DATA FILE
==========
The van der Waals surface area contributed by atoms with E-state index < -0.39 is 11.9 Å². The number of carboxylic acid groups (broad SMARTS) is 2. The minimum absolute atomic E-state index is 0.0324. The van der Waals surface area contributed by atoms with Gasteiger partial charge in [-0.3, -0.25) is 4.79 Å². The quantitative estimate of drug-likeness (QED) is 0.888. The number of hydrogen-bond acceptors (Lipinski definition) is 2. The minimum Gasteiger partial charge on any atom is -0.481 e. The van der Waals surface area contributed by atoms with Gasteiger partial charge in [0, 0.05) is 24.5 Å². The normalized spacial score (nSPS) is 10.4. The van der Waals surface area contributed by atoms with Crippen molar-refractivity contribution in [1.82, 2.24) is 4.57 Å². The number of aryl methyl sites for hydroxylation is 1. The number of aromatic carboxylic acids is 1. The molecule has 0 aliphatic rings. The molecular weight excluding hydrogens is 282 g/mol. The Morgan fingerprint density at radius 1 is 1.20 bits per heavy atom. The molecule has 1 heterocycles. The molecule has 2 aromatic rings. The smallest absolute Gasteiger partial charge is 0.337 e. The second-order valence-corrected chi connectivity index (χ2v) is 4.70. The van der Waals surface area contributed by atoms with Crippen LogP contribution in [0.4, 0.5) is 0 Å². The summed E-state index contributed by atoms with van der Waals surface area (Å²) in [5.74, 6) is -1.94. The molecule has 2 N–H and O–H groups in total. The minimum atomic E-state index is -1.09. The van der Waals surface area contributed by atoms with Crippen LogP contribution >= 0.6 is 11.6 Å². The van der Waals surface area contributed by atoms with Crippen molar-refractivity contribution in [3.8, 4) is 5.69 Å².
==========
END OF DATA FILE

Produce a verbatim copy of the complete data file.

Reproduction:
The van der Waals surface area contributed by atoms with E-state index < -0.39 is 11.9 Å². The number of carboxylic acid groups (broad SMARTS) is 2. The minimum absolute atomic E-state index is 0.0324. The van der Waals surface area contributed by atoms with Gasteiger partial charge in [-0.3, -0.25) is 4.79 Å². The quantitative estimate of drug-likeness (QED) is 0.888. The number of hydrogen-bond acceptors (Lipinski definition) is 2. The minimum Gasteiger partial charge on any atom is -0.481 e. The van der Waals surface area contributed by atoms with Gasteiger partial charge in [0, 0.05) is 24.5 Å². The normalized spacial score (nSPS) is 10.4. The van der Waals surface area contributed by atoms with Crippen molar-refractivity contribution in [1.82, 2.24) is 4.57 Å². The number of aryl methyl sites for hydroxylation is 1. The number of aromatic carboxylic acids is 1. The molecule has 0 aliphatic rings. The molecular weight excluding hydrogens is 282 g/mol. The Morgan fingerprint density at radius 1 is 1.20 bits per heavy atom. The molecule has 1 heterocycles. The molecule has 2 aromatic rings. The smallest absolute Gasteiger partial charge is 0.337 e. The second-order valence-corrected chi connectivity index (χ2v) is 4.70. The van der Waals surface area contributed by atoms with Crippen LogP contribution in [0.4, 0.5) is 0 Å². The summed E-state index contributed by atoms with van der Waals surface area (Å²) in [5.74, 6) is -1.94. The molecule has 2 N–H and O–H groups in total. The minimum atomic E-state index is -1.09. The van der Waals surface area contributed by atoms with Crippen LogP contribution >= 0.6 is 11.6 Å². The van der Waals surface area contributed by atoms with Crippen molar-refractivity contribution in [3.8, 4) is 5.69 Å².